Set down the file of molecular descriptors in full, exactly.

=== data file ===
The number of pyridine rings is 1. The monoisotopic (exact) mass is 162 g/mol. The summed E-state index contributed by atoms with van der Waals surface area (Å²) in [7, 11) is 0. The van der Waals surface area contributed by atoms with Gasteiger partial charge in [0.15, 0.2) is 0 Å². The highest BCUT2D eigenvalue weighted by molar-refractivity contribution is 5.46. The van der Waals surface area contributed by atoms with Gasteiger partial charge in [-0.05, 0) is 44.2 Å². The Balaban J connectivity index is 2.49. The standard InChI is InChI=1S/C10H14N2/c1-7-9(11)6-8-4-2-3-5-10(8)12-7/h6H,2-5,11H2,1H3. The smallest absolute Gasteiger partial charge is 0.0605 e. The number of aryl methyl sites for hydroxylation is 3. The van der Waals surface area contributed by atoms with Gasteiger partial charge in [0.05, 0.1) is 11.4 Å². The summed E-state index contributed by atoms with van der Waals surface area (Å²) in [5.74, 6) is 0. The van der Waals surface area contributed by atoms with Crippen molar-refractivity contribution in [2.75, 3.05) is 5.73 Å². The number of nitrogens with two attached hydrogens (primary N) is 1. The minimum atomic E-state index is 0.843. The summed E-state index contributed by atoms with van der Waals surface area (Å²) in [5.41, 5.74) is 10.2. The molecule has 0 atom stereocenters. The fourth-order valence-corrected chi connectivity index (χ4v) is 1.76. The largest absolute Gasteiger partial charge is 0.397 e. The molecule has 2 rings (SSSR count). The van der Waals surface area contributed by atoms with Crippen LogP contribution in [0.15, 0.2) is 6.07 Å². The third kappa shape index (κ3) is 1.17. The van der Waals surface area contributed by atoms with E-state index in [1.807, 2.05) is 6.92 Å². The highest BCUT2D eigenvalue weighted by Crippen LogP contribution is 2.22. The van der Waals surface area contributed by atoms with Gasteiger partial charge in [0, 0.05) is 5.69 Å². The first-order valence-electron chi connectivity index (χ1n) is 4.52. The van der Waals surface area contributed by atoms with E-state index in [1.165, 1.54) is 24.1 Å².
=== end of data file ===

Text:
The number of pyridine rings is 1. The monoisotopic (exact) mass is 162 g/mol. The summed E-state index contributed by atoms with van der Waals surface area (Å²) in [7, 11) is 0. The van der Waals surface area contributed by atoms with Gasteiger partial charge in [0.15, 0.2) is 0 Å². The highest BCUT2D eigenvalue weighted by molar-refractivity contribution is 5.46. The van der Waals surface area contributed by atoms with Gasteiger partial charge in [-0.05, 0) is 44.2 Å². The Balaban J connectivity index is 2.49. The standard InChI is InChI=1S/C10H14N2/c1-7-9(11)6-8-4-2-3-5-10(8)12-7/h6H,2-5,11H2,1H3. The smallest absolute Gasteiger partial charge is 0.0605 e. The number of aryl methyl sites for hydroxylation is 3. The van der Waals surface area contributed by atoms with Gasteiger partial charge in [0.05, 0.1) is 11.4 Å². The summed E-state index contributed by atoms with van der Waals surface area (Å²) in [5.74, 6) is 0. The van der Waals surface area contributed by atoms with Crippen molar-refractivity contribution in [2.75, 3.05) is 5.73 Å². The number of nitrogens with two attached hydrogens (primary N) is 1. The minimum atomic E-state index is 0.843. The summed E-state index contributed by atoms with van der Waals surface area (Å²) in [5.41, 5.74) is 10.2. The molecule has 0 atom stereocenters. The fourth-order valence-corrected chi connectivity index (χ4v) is 1.76. The largest absolute Gasteiger partial charge is 0.397 e. The molecule has 2 rings (SSSR count). The van der Waals surface area contributed by atoms with Crippen LogP contribution in [0.15, 0.2) is 6.07 Å². The third kappa shape index (κ3) is 1.17. The van der Waals surface area contributed by atoms with E-state index in [1.807, 2.05) is 6.92 Å². The highest BCUT2D eigenvalue weighted by Crippen LogP contribution is 2.22. The van der Waals surface area contributed by atoms with Gasteiger partial charge in [0, 0.05) is 5.69 Å². The first-order valence-electron chi connectivity index (χ1n) is 4.52. The van der Waals surface area contributed by atoms with E-state index in [1.165, 1.54) is 24.1 Å².